Kathryn Alonso, Coast Guard Military Child of the Year®, Enjoys Giving Back
Kathryn Alonso, 2022 Military Child of the Year® for the Coast Guard, is the type of student who finds more joy in helping others than she does in serving herself.
The 17-year-old senior at George C. Marshall High School in Falls Church, Virginia, is known in her neighborhood, school, and the Vienna, Virginia, community for her giving spirit.
When the COVID-19 pandemic struck and adults and children alike were working and learning remotely, Kathryn helped herself and others cope with the stress of lockdown by organizing a neighborhood fun run, taking the children on picnics, and conducting sports camps for them while other such camps were closed.
After experiencing five changes of station in her life, she advises other military children to become as involved as possible in their new communities and schools when they move to gain new experiences and meet a variety of people.
“I can now say moving to new places and meeting new people,” she said of her favorite part of being a military child. “It has given me the opportunity to experience different places and has helped me become a more diverse individual.”
She clearly heeds her own advice.
For Special Olympics, she has served as an officer, volunteer, and sports coach through an organization called Best Buddies.
Because the pandemic prevented her from having a traditional 16th birthday party, she spent the day organizing a canned food drive.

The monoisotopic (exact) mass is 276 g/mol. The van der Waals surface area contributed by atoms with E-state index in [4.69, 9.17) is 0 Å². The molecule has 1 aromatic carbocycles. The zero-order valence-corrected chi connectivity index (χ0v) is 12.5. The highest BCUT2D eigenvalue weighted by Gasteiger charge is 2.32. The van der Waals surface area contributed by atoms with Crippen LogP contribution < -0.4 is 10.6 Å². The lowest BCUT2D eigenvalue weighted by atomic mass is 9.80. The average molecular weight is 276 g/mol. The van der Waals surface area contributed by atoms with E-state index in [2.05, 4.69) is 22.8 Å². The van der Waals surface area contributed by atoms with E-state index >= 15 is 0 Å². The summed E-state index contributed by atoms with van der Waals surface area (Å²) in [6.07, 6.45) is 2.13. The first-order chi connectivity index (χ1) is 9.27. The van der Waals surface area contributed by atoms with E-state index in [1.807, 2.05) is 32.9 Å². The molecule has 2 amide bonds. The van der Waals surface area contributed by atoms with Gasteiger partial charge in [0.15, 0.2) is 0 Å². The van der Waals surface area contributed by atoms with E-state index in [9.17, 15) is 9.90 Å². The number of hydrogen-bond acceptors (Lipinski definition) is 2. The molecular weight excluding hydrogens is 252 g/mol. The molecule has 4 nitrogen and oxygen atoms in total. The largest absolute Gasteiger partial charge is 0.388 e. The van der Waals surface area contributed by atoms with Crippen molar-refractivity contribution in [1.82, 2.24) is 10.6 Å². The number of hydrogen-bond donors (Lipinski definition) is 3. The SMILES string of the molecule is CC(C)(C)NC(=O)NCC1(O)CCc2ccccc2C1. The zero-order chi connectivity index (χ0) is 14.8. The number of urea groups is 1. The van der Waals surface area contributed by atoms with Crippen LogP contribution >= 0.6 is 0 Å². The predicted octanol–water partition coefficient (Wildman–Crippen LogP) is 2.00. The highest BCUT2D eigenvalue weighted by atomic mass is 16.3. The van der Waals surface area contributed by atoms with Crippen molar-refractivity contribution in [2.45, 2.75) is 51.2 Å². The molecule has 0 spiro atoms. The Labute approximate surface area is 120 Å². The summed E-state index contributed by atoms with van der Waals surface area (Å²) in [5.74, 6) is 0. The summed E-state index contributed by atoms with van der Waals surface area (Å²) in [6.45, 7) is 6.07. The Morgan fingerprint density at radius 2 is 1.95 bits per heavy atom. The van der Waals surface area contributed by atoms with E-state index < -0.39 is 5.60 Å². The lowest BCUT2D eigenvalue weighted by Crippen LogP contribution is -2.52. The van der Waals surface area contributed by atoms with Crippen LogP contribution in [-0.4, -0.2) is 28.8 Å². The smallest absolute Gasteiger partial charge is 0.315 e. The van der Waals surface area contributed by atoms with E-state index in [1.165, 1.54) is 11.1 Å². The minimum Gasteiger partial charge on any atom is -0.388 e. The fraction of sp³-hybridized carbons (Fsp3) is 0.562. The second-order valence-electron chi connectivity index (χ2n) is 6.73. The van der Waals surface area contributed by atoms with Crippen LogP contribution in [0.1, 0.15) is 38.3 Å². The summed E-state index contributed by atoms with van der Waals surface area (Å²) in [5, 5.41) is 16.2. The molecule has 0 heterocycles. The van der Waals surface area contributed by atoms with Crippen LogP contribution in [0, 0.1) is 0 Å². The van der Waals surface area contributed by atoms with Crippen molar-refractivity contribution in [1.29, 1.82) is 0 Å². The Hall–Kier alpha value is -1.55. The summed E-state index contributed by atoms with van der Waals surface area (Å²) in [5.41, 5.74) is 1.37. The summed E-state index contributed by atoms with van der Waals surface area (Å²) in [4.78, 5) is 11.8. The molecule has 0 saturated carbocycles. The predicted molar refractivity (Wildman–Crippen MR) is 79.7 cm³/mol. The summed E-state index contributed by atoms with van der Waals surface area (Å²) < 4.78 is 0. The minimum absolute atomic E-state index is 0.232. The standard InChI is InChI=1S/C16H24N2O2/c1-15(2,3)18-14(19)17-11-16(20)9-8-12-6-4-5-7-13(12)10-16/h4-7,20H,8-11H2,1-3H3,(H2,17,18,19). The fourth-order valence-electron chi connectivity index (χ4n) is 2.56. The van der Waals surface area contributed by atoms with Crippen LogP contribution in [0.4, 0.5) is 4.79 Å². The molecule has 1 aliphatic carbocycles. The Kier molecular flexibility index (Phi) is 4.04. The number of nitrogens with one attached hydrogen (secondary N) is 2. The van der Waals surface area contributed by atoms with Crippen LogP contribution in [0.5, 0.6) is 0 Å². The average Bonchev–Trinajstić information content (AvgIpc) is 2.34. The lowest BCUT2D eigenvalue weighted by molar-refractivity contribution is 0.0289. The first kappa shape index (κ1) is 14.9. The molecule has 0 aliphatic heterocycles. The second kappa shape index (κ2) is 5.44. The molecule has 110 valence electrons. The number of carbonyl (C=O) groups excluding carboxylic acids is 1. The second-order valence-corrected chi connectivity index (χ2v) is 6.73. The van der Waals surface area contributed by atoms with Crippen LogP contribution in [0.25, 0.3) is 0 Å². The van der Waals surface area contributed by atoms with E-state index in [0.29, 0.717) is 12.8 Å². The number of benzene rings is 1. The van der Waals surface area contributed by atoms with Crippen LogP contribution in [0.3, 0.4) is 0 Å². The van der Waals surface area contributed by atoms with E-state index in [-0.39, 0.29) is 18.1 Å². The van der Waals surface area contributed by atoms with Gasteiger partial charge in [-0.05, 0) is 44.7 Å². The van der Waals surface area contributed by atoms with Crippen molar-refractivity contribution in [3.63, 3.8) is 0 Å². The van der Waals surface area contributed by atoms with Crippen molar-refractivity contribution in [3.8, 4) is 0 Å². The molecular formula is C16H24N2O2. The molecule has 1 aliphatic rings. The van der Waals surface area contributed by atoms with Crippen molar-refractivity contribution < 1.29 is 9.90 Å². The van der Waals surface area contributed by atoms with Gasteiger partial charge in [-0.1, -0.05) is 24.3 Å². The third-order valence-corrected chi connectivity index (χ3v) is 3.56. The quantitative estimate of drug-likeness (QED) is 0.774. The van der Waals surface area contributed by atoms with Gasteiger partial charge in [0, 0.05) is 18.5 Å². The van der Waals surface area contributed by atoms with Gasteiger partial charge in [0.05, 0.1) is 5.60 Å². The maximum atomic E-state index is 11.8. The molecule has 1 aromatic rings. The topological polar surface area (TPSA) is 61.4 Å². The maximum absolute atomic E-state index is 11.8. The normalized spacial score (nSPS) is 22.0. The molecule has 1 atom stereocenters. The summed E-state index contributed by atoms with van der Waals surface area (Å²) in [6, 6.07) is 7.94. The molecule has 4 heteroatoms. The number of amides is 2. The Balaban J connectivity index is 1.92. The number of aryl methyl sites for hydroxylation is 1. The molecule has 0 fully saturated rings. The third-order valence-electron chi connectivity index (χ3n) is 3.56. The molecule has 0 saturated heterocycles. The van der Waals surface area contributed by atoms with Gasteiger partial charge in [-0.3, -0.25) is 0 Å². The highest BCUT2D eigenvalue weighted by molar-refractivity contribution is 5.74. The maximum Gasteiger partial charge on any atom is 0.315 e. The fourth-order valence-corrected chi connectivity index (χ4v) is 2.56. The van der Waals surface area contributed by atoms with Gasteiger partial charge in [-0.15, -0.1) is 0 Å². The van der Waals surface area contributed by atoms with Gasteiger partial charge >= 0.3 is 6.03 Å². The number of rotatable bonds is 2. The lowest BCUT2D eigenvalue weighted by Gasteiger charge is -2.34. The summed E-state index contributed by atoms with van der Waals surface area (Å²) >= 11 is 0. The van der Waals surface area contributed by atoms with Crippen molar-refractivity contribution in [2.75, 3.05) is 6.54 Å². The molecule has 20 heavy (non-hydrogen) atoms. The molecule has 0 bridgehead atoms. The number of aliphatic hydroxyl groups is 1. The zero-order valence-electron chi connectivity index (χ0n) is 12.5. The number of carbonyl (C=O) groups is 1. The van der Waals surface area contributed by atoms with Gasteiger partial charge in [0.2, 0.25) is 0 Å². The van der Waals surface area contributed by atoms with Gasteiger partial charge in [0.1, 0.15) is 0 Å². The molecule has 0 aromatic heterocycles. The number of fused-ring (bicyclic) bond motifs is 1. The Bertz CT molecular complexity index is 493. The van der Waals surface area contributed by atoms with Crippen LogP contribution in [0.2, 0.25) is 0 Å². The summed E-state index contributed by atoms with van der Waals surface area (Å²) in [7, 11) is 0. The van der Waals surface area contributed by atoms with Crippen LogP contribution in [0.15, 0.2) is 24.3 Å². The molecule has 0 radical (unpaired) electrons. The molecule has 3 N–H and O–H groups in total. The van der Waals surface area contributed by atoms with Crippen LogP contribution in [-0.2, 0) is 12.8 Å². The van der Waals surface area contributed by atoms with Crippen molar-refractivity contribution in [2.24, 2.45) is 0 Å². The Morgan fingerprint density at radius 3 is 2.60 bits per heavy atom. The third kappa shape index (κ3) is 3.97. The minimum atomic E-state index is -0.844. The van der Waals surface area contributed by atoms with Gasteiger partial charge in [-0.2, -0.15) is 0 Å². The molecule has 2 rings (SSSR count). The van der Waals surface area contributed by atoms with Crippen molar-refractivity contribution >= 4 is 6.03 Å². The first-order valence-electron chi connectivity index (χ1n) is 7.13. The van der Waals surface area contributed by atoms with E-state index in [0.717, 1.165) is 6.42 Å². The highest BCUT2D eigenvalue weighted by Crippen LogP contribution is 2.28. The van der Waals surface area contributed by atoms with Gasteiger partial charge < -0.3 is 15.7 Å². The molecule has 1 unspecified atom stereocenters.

As part of local eatery 29 Diner’s Community First Initiative, she helped raise funds, food, and clothing for local families and for Afghan refugees.
Through the organization No Place for Hate, she helped promote inclusion and a non-judgmental school environment and led discussions about racism, respect, and stereotypes. She also helped with fundraising for Students Helping Honduras.
She cherished her time with her grandfather, who had Alzheimer’s, especially after the family moved the grandparents closer to them so that they could spend more time with him in his last days.
“Being able to be together helped me get through that sad time in our life,” she said.
That experience led her to volunteer with the Alzheimer’s Association through community outreach, the Walk to End Alzheimer’s, and the Longest Day events.
She won the “best motivator” award from her track team. She is a member of the National Honor Society, overcame stage fright to excel in choir, and carries a 4.0-grade point average despite over a year of online learning.
Her favorite place to live has been San Juan, Puerto Rico, where the family lived in base housing.
“The weather was beautiful all year long,” she said. “The base housing had so many great family activities, parties and the beach was our playground! It was amazing!”
Kathryn also delighted in reuniting with several friends in the Washington, D.C., area after several years apart. Still, military life with its frequent relocations is difficult for anyone, especially for children.
The aspiring teacher and school counselor choose to find the positives.
“You always have to make the best of every situation you are put in,” she said. “When you move, sometimes it’s really hard to make friends and start over, but you just have to make the best of every situation and know that it’s going to be OK in the end.”
“You do not find the happy life. You make it.”—Camilla Eyring Kimball
- National Honor Society
- Tri-M Honors Society (Music)
- All-district choir
- District and regional track qualifier
- Selected to attend Hispanic College Institute through Virginia Tech